Scottish Government announce Free Schmallenberg (SBV) tests
Farmers in Scotland are being offered free tests for the Schmallenberg virus (SBV) in animals imported from areas where the virus is circulating.
The move is a result of a partnership involving the Scottish Government, the National Farmers Union of Scotland (NFUS), Scottish Agricultural College (SAC) and Moredun Research Institute (MRI).
The Scottish Government already funds the SAC and MRI to investigate clinical cases where SBV infection is a possible diagnosis. The cost to farmers is the standard Scottish Government subsidised rate for such investigations.
NFUS have now announced additional support for SAC Veterinary laboratories to test free of charge up to four blood samples per farm from either cattle and sheep moving from areas known to be affectedby SBV. Cattle and sheep moving to Scotland from the area south of a line from Lincolnshire, to the Severn Estuary, will be eligible for the testing.
Knowing whether SBV is present, either on their farm or in the local area, could help farmers to make informed choices about the timing of breeding.
Rural Affairs Secretary Richard Lochhead said:
“News of any emerging disease is always concerning for farmers and livestock keepers”.
“However, we now have a clearer idea of how the virus spreads and the relatively short time taken for animals to develop immunity. By testing animals that have been recently moved to Scotland we will get an early warning if the virus arrives in Scotland and will be able to trace its spread.”
“This will allow farmers to make informed decisions about their breeding schedule which may help to minimise the impact of the virus and is an excellent example of Government and industry working together to face a common threat.”
Nigel Miller from NFUS said:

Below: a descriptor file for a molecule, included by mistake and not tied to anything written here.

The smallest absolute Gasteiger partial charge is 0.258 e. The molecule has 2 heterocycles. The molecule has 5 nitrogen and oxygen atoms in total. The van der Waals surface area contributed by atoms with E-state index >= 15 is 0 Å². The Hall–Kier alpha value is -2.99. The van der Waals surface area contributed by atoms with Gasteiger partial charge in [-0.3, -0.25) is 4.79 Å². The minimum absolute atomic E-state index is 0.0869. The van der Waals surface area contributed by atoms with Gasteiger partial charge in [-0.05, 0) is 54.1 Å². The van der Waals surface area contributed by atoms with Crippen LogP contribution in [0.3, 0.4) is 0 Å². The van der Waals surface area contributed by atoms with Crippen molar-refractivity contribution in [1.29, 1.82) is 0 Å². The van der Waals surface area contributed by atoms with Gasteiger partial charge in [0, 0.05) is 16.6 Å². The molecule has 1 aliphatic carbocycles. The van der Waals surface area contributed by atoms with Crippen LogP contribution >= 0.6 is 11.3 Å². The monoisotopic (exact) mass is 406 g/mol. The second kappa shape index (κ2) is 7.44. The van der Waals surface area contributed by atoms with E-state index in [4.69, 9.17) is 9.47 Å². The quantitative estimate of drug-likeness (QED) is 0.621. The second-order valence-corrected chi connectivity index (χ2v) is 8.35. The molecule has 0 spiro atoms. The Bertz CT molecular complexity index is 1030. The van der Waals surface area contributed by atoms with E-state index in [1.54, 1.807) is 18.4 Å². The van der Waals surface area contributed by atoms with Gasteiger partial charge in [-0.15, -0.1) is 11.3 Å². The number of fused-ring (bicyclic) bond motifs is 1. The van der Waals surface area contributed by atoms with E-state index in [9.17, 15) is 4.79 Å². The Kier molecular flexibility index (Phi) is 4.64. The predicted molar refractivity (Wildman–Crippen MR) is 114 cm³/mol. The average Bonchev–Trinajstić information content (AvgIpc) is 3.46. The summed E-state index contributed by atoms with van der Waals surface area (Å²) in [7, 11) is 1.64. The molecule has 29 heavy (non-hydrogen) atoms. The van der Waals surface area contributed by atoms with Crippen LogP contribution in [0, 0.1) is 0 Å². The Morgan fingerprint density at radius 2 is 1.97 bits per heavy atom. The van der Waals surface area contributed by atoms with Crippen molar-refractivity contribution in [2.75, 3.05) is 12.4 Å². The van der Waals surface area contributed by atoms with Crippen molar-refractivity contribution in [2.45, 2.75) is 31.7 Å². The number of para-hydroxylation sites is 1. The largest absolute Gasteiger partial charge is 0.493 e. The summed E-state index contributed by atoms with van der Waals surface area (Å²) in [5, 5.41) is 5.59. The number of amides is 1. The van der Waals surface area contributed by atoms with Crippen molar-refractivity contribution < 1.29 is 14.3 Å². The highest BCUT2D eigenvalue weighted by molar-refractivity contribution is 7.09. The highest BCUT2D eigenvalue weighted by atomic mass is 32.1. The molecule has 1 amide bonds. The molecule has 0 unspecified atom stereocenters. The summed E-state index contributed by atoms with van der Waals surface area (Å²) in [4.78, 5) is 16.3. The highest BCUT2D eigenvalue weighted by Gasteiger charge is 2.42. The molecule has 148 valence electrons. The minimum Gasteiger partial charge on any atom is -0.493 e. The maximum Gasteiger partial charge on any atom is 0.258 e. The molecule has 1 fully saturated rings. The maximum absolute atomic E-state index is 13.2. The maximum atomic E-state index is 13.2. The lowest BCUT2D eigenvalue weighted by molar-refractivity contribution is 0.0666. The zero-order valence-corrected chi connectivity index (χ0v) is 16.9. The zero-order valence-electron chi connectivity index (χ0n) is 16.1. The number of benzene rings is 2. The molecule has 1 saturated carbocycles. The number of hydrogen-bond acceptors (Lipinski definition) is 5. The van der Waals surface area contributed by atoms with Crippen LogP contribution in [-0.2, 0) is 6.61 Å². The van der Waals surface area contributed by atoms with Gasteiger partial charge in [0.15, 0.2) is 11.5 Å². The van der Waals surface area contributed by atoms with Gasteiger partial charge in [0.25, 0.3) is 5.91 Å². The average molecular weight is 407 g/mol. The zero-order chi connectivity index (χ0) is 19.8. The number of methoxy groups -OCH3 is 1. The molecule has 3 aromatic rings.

"With Scotland probably at the northern edge of SBV's range, it is uncertain how the virus will behave if imported with autumn livestock movements. It is likely that autumn's lower temperatures will result in vector insect activity slowing, potentially stopping the spread of the virus.”
"As livestock movements peak over the next few weeks, however, SBV could establish in new areas, including Scotland. Ewes or cows in early pregnancy are the main concern. Post-movement testing can act as an early warning for those sourcing livestock from the south. That anonymous data can be shared through regional incidence mapping and inform the wider community of any developing disease risk.“
"NFUS, in partnership with SAC, MRI and the Scottish Government, have put together a support package for farmers wishing to test animals, post-movement, that have been imported from the defined risk area. Up to four animals per producer will be processed free of charge by SAC Vet Services, with funding allocated for an initial 400 animals across Scotland. The resulting antibody status can influence management decisions on the testing farm and will inform an evolving regional risk assessment to help alert farmers of any disease threat.”
"Preventative action will only be meaningful in autumn-calving cows or ewes. In these cases, delaying breeding of naive animals until vector activity drops in November may minimise impacts on foetal lambs or calves. Vaccine development is in progress and may provide more effective and flexible protection if a real threat to Scotland develops.”
"We are in unknown territory as we enter the tupping season and autumn calvers go to the bull, however, any farmer that takes up the testing option and shares results can help Scotland minimise the problems of SBV next spring."
Dr Kim Willoughby of the Virus Surveillance Unit at Moredun said:
"Research into Schmallenberg virus is underway in many countries. It was hoped the Schmallenberg virus might not overwinter in England but recent results have shown new infections are occurring now, and post-movement testing will allow Scotland to accumulate more knowledge about the risks of bringing in animals from affected areas." She added “It is unknown however whether the disease will establish in Scotland even if it is introduced.”
Brian Hosie – SAC Consulting, Veterinary Services, Group Manager said:
“SAC fully supports this initiative, which is designed to help Scotland’s livestock sector understand more about a disease, which poses a real threat to the industry. We would urge livestock keepers to be alert, consult with their vets and do nothing which puts Scotland at any additional risk.”
Further information about SBV and outlining the possible impacts of the disease and best practice guidelines for those sourcing stock from risk areas can be found here
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